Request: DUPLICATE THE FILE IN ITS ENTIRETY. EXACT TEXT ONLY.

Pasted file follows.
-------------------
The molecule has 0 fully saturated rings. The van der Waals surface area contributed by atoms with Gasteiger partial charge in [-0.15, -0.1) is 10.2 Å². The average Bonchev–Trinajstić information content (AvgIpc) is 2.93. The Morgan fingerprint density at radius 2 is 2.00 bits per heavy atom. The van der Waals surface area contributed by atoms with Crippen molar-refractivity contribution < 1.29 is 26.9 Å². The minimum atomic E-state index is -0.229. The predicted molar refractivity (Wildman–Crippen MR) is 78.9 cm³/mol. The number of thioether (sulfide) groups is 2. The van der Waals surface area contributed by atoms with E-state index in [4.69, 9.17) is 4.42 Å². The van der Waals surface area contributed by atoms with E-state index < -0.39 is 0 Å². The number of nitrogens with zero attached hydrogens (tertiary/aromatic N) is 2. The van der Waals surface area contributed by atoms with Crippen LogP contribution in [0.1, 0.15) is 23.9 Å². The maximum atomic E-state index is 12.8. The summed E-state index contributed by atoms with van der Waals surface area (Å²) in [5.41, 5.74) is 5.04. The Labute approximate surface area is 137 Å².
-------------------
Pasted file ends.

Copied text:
The molecule has 0 fully saturated rings. The van der Waals surface area contributed by atoms with Gasteiger partial charge in [-0.15, -0.1) is 10.2 Å². The average Bonchev–Trinajstić information content (AvgIpc) is 2.93. The Morgan fingerprint density at radius 2 is 2.00 bits per heavy atom. The van der Waals surface area contributed by atoms with Crippen molar-refractivity contribution < 1.29 is 26.9 Å². The minimum atomic E-state index is -0.229. The predicted molar refractivity (Wildman–Crippen MR) is 78.9 cm³/mol. The number of thioether (sulfide) groups is 2. The van der Waals surface area contributed by atoms with E-state index in [4.69, 9.17) is 4.42 Å². The van der Waals surface area contributed by atoms with E-state index < -0.39 is 0 Å². The number of nitrogens with zero attached hydrogens (tertiary/aromatic N) is 2. The van der Waals surface area contributed by atoms with Crippen LogP contribution in [0.1, 0.15) is 23.9 Å². The maximum atomic E-state index is 12.8. The summed E-state index contributed by atoms with van der Waals surface area (Å²) in [5.41, 5.74) is 5.04. The Labute approximate surface area is 137 Å².